“Right now the stars are aligned in favor of unions,” Clark said. “They both have low unemployment and you have a very friendly administration in Washington that supports the unions. Everything is in order for the unions to take advantage of the situation now. “
Mr. Biden introduced himself as a shameless friend from work.
As soon as he took office, he signed a decree making union job creation the top priority of his administration. In March, he made a video calling for the right of Amazon workers to organize. He touted his $ 4.7 trillion spending as a way to create well-paying union jobs.
“Clinton and Obama did not work,” Mr. Clark said. “Their rhetoric was pro-union, but their actions were not as favorable as the unions had hoped. Now you have Biden, whose rhetoric is more pro-union than those presidents, and he’s going all the way.
Asked about the wave of strikes, White House press secretary Jen Psaki doubled the president’s support for work.
“The president and vice-president often say that this is the most pro-union administration in history, and they will continue to govern and lead in that spirit,” she said.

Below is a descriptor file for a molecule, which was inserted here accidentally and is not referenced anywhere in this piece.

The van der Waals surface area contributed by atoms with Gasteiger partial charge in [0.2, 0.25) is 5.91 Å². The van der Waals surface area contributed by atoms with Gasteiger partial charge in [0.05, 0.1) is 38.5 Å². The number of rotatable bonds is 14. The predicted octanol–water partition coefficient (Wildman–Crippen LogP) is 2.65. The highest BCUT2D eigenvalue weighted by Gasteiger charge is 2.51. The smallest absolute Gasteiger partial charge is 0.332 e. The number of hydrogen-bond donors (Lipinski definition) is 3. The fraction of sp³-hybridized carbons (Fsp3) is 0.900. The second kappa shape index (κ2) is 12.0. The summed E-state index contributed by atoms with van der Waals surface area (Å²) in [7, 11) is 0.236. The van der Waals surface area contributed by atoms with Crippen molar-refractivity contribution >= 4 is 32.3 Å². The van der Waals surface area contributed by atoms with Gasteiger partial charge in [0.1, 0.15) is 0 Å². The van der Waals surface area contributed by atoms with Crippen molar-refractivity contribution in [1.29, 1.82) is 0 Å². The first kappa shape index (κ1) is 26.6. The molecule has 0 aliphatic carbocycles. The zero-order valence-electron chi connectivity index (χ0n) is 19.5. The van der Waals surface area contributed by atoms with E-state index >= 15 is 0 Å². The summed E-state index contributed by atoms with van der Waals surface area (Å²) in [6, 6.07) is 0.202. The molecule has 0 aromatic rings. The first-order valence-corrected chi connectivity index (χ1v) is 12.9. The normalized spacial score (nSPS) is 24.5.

“They both feel [that] firmly supporting unions, the ability of workers to organize if they wish, collective bargaining and the right to strike are fundamental rights, ”she said.
“In healthy economies, employers have to compete to recruit workers, and we see it,” Ms. Psaki said. “As unemployment falls, we are moving towards a market where workers have more bargaining power. In the end, that’s a good thing.
Ignoring notions that strikes could derail the economy, she said she had not heard this concern from the White House economics team.
Yet strikes affect the economy.
Since the Kellogg workers’ strike two weeks ago, the grain stock has fallen 6.5%. Deere & Co. shares fell 7% on Thursday after its workers hit the picket line.
Consumers are likely to be affected by higher prices for grains and other products by companies to offset higher labor costs.
Rising prices weighed on Mr Biden for most of his presidency. The Labor Department reported on Wednesday that consumer costs of goods and services rose 5.4% in September from a year earlier.
Inflation remains at its highest rate in more than a decade, and labor and material shortages caused by the pandemic are booming in the economy.
The Biden administration has argued that inflation is a transient effect of the pandemic rebound, but the Department of Labor report contradicts that claim.